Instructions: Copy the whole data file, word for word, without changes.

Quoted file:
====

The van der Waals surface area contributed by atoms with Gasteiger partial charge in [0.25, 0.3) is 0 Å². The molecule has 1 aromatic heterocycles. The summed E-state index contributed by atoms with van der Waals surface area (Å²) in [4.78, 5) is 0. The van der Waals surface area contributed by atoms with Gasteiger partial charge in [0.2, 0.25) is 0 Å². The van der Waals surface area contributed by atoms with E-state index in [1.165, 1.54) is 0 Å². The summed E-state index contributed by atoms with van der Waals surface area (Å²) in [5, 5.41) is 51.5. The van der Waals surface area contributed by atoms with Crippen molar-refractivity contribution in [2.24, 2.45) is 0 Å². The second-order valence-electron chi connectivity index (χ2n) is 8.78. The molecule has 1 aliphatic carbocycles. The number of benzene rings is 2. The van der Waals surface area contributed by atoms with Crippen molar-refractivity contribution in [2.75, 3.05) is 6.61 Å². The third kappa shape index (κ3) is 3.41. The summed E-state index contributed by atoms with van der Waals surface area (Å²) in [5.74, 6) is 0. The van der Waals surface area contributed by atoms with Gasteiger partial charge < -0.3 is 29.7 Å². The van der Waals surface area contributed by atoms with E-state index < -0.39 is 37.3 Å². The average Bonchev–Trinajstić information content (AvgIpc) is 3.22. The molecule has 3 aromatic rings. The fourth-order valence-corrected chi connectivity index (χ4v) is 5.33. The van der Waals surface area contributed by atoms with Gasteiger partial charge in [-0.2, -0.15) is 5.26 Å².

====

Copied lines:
The van der Waals surface area contributed by atoms with Gasteiger partial charge in [0.25, 0.3) is 0 Å². The molecule has 1 aromatic heterocycles. The summed E-state index contributed by atoms with van der Waals surface area (Å²) in [4.78, 5) is 0. The van der Waals surface area contributed by atoms with Gasteiger partial charge in [0.2, 0.25) is 0 Å². The van der Waals surface area contributed by atoms with E-state index in [1.165, 1.54) is 0 Å². The summed E-state index contributed by atoms with van der Waals surface area (Å²) in [5, 5.41) is 51.5. The van der Waals surface area contributed by atoms with Crippen molar-refractivity contribution in [2.24, 2.45) is 0 Å². The second-order valence-electron chi connectivity index (χ2n) is 8.78. The molecule has 1 aliphatic carbocycles. The number of benzene rings is 2. The van der Waals surface area contributed by atoms with Crippen molar-refractivity contribution in [2.75, 3.05) is 6.61 Å². The third kappa shape index (κ3) is 3.41. The summed E-state index contributed by atoms with van der Waals surface area (Å²) in [5.74, 6) is 0. The van der Waals surface area contributed by atoms with Gasteiger partial charge < -0.3 is 29.7 Å². The van der Waals surface area contributed by atoms with E-state index < -0.39 is 37.3 Å². The average Bonchev–Trinajstić information content (AvgIpc) is 3.22. The molecule has 3 aromatic rings. The fourth-order valence-corrected chi connectivity index (χ4v) is 5.33. The van der Waals surface area contributed by atoms with Gasteiger partial charge in [-0.2, -0.15) is 5.26 Å².